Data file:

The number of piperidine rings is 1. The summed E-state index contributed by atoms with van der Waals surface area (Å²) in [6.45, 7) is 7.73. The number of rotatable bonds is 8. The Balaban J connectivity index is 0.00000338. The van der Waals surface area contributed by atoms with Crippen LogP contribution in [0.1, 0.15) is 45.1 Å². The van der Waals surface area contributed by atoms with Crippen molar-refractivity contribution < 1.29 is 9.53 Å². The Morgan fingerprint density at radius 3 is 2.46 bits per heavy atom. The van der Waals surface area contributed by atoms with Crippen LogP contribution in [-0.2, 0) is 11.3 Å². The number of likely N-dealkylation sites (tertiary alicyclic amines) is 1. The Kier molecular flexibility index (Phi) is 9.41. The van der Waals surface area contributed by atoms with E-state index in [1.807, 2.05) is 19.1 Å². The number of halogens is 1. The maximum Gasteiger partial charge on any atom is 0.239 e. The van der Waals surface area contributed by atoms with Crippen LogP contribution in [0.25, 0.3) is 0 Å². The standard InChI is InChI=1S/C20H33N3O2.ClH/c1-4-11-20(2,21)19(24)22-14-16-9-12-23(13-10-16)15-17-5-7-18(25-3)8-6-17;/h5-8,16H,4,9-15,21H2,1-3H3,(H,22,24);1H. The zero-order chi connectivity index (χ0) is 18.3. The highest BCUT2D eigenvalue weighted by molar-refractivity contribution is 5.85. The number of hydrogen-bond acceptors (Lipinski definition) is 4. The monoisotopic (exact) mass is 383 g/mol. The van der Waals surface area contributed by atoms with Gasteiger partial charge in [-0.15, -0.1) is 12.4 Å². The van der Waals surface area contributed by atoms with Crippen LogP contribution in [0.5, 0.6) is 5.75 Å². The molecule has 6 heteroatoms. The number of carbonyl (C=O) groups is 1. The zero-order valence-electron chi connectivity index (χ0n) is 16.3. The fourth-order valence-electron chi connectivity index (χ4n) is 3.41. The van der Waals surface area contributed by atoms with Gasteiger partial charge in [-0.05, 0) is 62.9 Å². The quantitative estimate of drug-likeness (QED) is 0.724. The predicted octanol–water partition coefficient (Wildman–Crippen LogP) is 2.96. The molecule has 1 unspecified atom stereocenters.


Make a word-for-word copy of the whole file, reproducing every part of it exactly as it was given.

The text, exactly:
The number of piperidine rings is 1. The summed E-state index contributed by atoms with van der Waals surface area (Å²) in [6.45, 7) is 7.73. The number of rotatable bonds is 8. The Balaban J connectivity index is 0.00000338. The van der Waals surface area contributed by atoms with Crippen LogP contribution in [0.1, 0.15) is 45.1 Å². The van der Waals surface area contributed by atoms with Crippen molar-refractivity contribution < 1.29 is 9.53 Å². The Morgan fingerprint density at radius 3 is 2.46 bits per heavy atom. The van der Waals surface area contributed by atoms with Crippen LogP contribution in [-0.2, 0) is 11.3 Å². The number of likely N-dealkylation sites (tertiary alicyclic amines) is 1. The Kier molecular flexibility index (Phi) is 9.41. The van der Waals surface area contributed by atoms with E-state index in [1.807, 2.05) is 19.1 Å². The number of halogens is 1. The maximum Gasteiger partial charge on any atom is 0.239 e. The van der Waals surface area contributed by atoms with Crippen LogP contribution in [0.25, 0.3) is 0 Å². The standard InChI is InChI=1S/C20H33N3O2.ClH/c1-4-11-20(2,21)19(24)22-14-16-9-12-23(13-10-16)15-17-5-7-18(25-3)8-6-17;/h5-8,16H,4,9-15,21H2,1-3H3,(H,22,24);1H. The zero-order chi connectivity index (χ0) is 18.3. The highest BCUT2D eigenvalue weighted by molar-refractivity contribution is 5.85. The number of hydrogen-bond acceptors (Lipinski definition) is 4. The monoisotopic (exact) mass is 383 g/mol. The van der Waals surface area contributed by atoms with Gasteiger partial charge in [-0.15, -0.1) is 12.4 Å². The van der Waals surface area contributed by atoms with Crippen LogP contribution in [0.5, 0.6) is 5.75 Å². The molecule has 6 heteroatoms. The number of carbonyl (C=O) groups is 1. The zero-order valence-electron chi connectivity index (χ0n) is 16.3. The fourth-order valence-electron chi connectivity index (χ4n) is 3.41. The van der Waals surface area contributed by atoms with Gasteiger partial charge in [-0.05, 0) is 62.9 Å². The quantitative estimate of drug-likeness (QED) is 0.724. The predicted octanol–water partition coefficient (Wildman–Crippen LogP) is 2.96. The molecule has 1 unspecified atom stereocenters.